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Book cover of Why Do I Love These People?: Understanding, Surviving, and Creating Your Own Family

Why Do I Love These People?: Understanding, Surviving, and Creating Your Own Family

by Po Bronson

Publisher: Random House Publishing Group
Pages: 400
Paperback
ISBN: 9780812972429






Available to Buy

Overview of Why Do I Love These People?: Understanding, Surviving, and Creating Your Own Family

We all have an imaginary definition of a great family. We imagine what it would be like to belong to such a family. No fights over the holidays. No getting on one another’s nerves. Respect for individual identity. Mutual support, without being intrusive. So many people believe they are disqualified from having a better family experience, primarily because they compare their own family with the mythic ideal, and their reality falls short. Is that a fair standard to judge against?”

In the pages of Why Do I Love These People?, Po Bronson takes us on an extraordinary journey.

It begins on a river in Texas, where a mother gets trapped underwater and has to bargain for her own life and that of her kids.

Then, a father and his daughter return to their tiny rice-growing village in China, hoping to rekindle their love for each other inside the walls of his childhood home.

Next, a son puts forth a riddle, asking us to understand what his first experience of God has to do with his Mexican American mother.

Every step–and every family–on this journey is real.

Calling upon his gift for powerful nonfiction narrative and philosophical insight, Bronson explores the incredibly complicated feelings that we have for our families. Each chapter introduces us to two people–a father and his son, a daughter and her mother, a wife and her husband–and we come to know them as intimately as characters in a novel, following the story of their relationship as they struggle resiliently through the kinds of hardships all families endure.

Some of the people manage to save their relationship, while others find a better life only after letting the relationship go. From their efforts, the wisdom in this book emerges. We are left feeling emotionally raw but grounded–and better prepared to love, through both hard times and good time.

In these twenty mesmerizing stories, we discover what is essential and elemental to all families and, in doing so, slowly abolish the fantasies and fictions we have about those we fight to stay connected to.

In Why Do I Love These People?, Bronson shows us that we are united by our yearnings and aspirations: Family is not our dividing line, but our common ground.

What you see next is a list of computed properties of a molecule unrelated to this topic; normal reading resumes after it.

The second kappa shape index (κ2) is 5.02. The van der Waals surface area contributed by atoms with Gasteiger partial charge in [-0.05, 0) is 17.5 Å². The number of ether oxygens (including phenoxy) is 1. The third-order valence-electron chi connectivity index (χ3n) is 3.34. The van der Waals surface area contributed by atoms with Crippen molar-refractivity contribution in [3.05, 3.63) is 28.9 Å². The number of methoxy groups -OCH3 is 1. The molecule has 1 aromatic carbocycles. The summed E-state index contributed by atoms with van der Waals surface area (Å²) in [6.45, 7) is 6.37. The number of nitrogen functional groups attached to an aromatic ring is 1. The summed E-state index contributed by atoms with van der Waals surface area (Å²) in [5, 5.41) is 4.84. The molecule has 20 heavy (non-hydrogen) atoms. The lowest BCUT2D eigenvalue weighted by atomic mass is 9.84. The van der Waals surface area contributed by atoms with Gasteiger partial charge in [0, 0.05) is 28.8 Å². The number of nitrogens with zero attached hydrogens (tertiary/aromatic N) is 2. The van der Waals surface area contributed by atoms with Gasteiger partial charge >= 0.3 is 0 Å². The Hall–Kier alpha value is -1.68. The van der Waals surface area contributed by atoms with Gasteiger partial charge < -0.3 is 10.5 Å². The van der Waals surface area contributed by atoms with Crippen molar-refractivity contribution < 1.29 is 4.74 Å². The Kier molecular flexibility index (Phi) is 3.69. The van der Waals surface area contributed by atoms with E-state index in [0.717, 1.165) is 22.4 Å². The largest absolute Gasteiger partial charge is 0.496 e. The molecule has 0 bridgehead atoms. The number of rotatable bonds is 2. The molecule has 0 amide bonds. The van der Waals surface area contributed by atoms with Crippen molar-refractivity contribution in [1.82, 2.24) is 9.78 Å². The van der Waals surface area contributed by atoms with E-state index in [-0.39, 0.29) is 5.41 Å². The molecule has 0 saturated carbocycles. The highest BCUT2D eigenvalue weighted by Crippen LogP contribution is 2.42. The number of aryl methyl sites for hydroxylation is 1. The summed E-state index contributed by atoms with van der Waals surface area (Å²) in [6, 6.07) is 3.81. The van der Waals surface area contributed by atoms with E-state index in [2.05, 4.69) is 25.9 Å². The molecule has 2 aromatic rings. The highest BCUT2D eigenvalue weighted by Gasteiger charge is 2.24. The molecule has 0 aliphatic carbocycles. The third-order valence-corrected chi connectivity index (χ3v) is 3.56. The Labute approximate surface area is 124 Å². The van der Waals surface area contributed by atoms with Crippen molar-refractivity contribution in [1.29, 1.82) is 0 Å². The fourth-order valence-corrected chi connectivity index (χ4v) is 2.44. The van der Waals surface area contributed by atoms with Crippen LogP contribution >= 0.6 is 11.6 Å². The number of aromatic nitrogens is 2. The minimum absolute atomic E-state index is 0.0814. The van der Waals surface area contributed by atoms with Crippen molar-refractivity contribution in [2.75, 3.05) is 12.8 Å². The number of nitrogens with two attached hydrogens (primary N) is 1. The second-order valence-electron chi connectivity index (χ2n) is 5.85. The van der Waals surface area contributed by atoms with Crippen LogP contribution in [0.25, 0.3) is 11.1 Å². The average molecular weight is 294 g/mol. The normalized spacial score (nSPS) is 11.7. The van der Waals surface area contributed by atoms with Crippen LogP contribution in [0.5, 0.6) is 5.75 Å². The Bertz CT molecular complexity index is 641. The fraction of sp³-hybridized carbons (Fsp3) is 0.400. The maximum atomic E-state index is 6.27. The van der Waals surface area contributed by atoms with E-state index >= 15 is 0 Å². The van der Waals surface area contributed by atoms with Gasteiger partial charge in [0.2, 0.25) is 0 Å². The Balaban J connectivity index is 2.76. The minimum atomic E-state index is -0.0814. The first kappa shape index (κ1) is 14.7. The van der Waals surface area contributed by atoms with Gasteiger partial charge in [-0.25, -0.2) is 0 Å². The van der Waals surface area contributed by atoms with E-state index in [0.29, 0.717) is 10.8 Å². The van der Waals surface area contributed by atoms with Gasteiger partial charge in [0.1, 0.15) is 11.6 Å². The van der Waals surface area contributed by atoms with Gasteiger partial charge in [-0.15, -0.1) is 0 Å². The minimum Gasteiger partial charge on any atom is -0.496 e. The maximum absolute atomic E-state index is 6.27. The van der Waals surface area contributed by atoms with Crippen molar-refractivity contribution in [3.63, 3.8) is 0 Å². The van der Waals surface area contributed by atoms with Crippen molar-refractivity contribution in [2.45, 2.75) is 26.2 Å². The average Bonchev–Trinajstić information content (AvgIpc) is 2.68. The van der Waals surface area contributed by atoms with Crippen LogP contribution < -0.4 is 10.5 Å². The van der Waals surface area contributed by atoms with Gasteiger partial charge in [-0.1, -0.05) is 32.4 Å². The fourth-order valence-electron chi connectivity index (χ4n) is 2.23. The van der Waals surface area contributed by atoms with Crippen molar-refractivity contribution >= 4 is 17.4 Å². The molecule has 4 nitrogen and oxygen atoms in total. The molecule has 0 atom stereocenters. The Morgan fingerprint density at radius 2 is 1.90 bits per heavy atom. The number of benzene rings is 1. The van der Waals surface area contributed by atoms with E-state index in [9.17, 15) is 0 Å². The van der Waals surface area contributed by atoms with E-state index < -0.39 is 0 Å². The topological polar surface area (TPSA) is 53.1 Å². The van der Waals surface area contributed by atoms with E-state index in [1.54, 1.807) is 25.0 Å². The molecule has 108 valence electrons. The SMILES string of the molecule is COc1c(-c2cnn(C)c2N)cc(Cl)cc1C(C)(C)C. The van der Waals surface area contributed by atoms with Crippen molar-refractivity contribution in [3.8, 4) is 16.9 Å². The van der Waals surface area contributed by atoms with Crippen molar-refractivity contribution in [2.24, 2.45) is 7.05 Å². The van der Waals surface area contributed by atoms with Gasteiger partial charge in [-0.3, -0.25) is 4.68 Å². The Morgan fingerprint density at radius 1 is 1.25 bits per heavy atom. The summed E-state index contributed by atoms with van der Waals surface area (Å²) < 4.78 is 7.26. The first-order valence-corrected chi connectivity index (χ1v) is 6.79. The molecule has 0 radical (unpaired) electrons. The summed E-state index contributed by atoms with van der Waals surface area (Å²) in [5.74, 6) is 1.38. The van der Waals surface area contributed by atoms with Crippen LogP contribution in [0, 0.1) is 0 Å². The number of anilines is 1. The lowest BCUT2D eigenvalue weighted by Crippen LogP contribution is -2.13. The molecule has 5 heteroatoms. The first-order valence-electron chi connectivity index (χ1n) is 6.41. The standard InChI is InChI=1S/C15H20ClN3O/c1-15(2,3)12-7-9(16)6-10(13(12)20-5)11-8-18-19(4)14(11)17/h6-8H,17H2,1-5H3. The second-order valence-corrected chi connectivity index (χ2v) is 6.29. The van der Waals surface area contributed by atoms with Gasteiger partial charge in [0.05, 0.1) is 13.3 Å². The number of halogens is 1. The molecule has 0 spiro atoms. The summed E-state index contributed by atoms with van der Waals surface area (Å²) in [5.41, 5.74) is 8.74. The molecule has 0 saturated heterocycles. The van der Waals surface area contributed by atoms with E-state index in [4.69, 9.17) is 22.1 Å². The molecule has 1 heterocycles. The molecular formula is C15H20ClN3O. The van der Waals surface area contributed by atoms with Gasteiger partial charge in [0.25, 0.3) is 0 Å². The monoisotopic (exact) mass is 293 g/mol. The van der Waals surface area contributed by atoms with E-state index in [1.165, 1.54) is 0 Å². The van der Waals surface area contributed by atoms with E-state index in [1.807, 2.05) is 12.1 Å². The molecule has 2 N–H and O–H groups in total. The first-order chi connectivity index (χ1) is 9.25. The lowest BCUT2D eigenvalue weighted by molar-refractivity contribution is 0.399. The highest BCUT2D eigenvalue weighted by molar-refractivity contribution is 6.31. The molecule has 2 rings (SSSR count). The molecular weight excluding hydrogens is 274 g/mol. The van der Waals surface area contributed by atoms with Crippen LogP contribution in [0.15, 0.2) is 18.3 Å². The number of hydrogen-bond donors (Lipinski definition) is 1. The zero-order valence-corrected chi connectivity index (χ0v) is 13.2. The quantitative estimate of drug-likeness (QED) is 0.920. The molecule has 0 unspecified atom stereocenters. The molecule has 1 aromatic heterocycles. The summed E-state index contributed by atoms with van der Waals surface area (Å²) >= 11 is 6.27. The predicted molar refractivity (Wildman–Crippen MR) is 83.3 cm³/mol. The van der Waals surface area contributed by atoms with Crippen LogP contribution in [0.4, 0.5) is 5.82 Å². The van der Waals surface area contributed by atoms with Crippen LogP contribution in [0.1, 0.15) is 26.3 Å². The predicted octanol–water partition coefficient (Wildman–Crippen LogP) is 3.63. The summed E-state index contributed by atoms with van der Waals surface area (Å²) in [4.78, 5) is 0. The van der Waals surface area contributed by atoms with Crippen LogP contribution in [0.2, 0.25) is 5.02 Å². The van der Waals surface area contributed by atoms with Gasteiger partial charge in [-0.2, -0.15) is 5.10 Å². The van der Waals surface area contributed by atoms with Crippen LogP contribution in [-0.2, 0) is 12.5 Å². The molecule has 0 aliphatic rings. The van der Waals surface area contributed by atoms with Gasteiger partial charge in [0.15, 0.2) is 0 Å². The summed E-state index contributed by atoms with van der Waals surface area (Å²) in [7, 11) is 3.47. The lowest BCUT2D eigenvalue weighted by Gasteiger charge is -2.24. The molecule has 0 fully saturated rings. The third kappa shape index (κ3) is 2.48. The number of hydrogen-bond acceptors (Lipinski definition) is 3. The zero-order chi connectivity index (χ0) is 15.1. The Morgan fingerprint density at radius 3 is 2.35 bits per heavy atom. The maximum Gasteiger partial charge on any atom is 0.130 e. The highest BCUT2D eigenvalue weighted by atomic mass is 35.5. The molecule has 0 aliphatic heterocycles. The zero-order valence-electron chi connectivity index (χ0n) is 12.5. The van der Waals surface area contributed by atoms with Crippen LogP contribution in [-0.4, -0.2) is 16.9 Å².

Synopsis of Why Do I Love These People?: Understanding, Surviving, and Creating Your Own Family

We all have an imaginary definition of a great family. We imagine what it would be like to belong to such a family. No fights over the holidays. No getting on one another’s nerves. Respect for individual identity. Mutual support, without being intrusive. So many people believe they are disqualified from having a better family experience, primarily because they compare their own family with the mythic ideal, and their reality falls short. Is that a fair standard to judge against?”

In the pages of Why Do I Love These People?, Po Bronson takes us on an extraordinary journey.

It begins on a river in Texas, where a mother gets trapped underwater and has to bargain for her own life and that of her kids.

Then, a father and his daughter return to their tiny rice-growing village in China, hoping to rekindle their love for each other inside the walls of his childhood home.

Next, a son puts forth a riddle, asking us to understand what his first experience of God has to do with his Mexican American mother.

Every step–and every family–on this journey is real.


Calling upon his gift for powerful nonfiction narrative and philosophical insight, Bronson explores the incredibly complicated feelings that we have for our families. Each chapter introduces us to two people–a father and his son, a daughter and her mother, a wife and her husband–and we come to know them as intimately as characters in a novel, following the story of their relationship as they struggle resiliently through the kinds of hardships all families endure.

Some of the people manage to save their relationship, while others find a better life only after letting the relationship go. From their efforts, the wisdom in this book emerges. We are left feeling emotionally raw but grounded–and better prepared to love, through both hard times and good time.

In these twenty mesmerizing stories, we discover what is essential and elemental to all families and, in doing so, slowly abolish the fantasies and fictions we have about those we fight to stay connected to.